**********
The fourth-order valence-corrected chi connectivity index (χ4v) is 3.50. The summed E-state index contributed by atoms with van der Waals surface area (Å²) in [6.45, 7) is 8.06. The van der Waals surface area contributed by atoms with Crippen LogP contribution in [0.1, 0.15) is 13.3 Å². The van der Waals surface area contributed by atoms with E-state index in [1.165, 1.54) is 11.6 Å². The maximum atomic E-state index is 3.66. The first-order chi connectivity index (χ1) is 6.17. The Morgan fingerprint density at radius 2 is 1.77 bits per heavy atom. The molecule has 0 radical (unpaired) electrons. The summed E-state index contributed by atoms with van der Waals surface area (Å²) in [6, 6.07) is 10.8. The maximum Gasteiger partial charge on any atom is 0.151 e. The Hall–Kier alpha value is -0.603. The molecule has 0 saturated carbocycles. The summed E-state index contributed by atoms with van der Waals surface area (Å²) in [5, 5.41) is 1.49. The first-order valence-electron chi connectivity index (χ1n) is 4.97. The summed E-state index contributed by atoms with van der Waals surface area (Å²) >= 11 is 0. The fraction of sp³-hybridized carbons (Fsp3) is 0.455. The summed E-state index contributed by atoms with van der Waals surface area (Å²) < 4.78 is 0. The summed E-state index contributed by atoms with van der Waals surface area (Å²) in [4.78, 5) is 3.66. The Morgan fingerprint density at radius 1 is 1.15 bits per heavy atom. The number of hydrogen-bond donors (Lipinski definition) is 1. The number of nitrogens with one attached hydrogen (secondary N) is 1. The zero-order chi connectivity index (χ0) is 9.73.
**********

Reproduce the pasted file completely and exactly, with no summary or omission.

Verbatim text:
The fourth-order valence-corrected chi connectivity index (χ4v) is 3.50. The summed E-state index contributed by atoms with van der Waals surface area (Å²) in [6.45, 7) is 8.06. The van der Waals surface area contributed by atoms with Crippen LogP contribution in [0.1, 0.15) is 13.3 Å². The van der Waals surface area contributed by atoms with E-state index in [1.165, 1.54) is 11.6 Å². The maximum atomic E-state index is 3.66. The first-order chi connectivity index (χ1) is 6.17. The Morgan fingerprint density at radius 2 is 1.77 bits per heavy atom. The molecule has 0 radical (unpaired) electrons. The summed E-state index contributed by atoms with van der Waals surface area (Å²) in [6, 6.07) is 10.8. The maximum Gasteiger partial charge on any atom is 0.151 e. The Hall–Kier alpha value is -0.603. The molecule has 0 saturated carbocycles. The summed E-state index contributed by atoms with van der Waals surface area (Å²) in [5, 5.41) is 1.49. The first-order valence-electron chi connectivity index (χ1n) is 4.97. The summed E-state index contributed by atoms with van der Waals surface area (Å²) >= 11 is 0. The fraction of sp³-hybridized carbons (Fsp3) is 0.455. The summed E-state index contributed by atoms with van der Waals surface area (Å²) < 4.78 is 0. The summed E-state index contributed by atoms with van der Waals surface area (Å²) in [4.78, 5) is 3.66. The Morgan fingerprint density at radius 1 is 1.15 bits per heavy atom. The number of hydrogen-bond donors (Lipinski definition) is 1. The number of nitrogens with one attached hydrogen (secondary N) is 1. The zero-order chi connectivity index (χ0) is 9.73.